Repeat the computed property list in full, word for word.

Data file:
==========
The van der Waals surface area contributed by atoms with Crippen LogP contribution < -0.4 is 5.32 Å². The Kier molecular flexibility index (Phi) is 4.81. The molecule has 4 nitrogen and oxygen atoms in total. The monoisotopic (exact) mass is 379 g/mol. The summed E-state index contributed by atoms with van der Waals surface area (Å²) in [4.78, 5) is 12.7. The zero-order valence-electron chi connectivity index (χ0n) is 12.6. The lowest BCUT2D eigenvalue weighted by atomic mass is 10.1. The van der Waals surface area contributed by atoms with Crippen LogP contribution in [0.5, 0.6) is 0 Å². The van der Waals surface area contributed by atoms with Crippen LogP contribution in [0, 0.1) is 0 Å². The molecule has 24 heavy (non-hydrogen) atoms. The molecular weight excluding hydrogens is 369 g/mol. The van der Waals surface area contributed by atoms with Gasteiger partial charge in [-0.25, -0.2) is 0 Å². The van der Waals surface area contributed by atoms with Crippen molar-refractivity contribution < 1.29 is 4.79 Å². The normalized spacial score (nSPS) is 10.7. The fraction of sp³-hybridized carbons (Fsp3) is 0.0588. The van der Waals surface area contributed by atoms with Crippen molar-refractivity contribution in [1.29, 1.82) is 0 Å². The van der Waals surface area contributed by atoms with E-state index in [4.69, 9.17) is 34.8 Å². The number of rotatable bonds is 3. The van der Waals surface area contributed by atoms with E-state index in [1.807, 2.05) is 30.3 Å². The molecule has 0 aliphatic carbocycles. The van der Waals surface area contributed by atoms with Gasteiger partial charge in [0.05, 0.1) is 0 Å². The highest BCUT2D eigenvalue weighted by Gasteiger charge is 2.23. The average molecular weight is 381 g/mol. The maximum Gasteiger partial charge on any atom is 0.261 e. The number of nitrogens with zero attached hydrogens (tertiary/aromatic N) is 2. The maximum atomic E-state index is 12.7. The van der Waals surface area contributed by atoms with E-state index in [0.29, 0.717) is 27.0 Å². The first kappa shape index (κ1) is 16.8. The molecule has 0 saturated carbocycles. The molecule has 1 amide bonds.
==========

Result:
The van der Waals surface area contributed by atoms with Crippen LogP contribution < -0.4 is 5.32 Å². The Kier molecular flexibility index (Phi) is 4.81. The molecule has 4 nitrogen and oxygen atoms in total. The monoisotopic (exact) mass is 379 g/mol. The summed E-state index contributed by atoms with van der Waals surface area (Å²) in [4.78, 5) is 12.7. The zero-order valence-electron chi connectivity index (χ0n) is 12.6. The lowest BCUT2D eigenvalue weighted by atomic mass is 10.1. The van der Waals surface area contributed by atoms with Crippen LogP contribution in [0.5, 0.6) is 0 Å². The van der Waals surface area contributed by atoms with Crippen LogP contribution in [0, 0.1) is 0 Å². The molecule has 24 heavy (non-hydrogen) atoms. The molecular weight excluding hydrogens is 369 g/mol. The van der Waals surface area contributed by atoms with Gasteiger partial charge in [-0.25, -0.2) is 0 Å². The van der Waals surface area contributed by atoms with Crippen molar-refractivity contribution < 1.29 is 4.79 Å². The normalized spacial score (nSPS) is 10.7. The fraction of sp³-hybridized carbons (Fsp3) is 0.0588. The van der Waals surface area contributed by atoms with Crippen molar-refractivity contribution in [1.29, 1.82) is 0 Å². The van der Waals surface area contributed by atoms with E-state index in [4.69, 9.17) is 34.8 Å². The number of rotatable bonds is 3. The van der Waals surface area contributed by atoms with E-state index in [1.807, 2.05) is 30.3 Å². The molecule has 0 aliphatic carbocycles. The van der Waals surface area contributed by atoms with Gasteiger partial charge in [0.05, 0.1) is 0 Å². The highest BCUT2D eigenvalue weighted by Gasteiger charge is 2.23. The average molecular weight is 381 g/mol. The maximum Gasteiger partial charge on any atom is 0.261 e. The number of nitrogens with zero attached hydrogens (tertiary/aromatic N) is 2. The maximum atomic E-state index is 12.7. The van der Waals surface area contributed by atoms with E-state index in [0.29, 0.717) is 27.0 Å². The first kappa shape index (κ1) is 16.8. The molecule has 0 saturated carbocycles. The molecule has 1 amide bonds.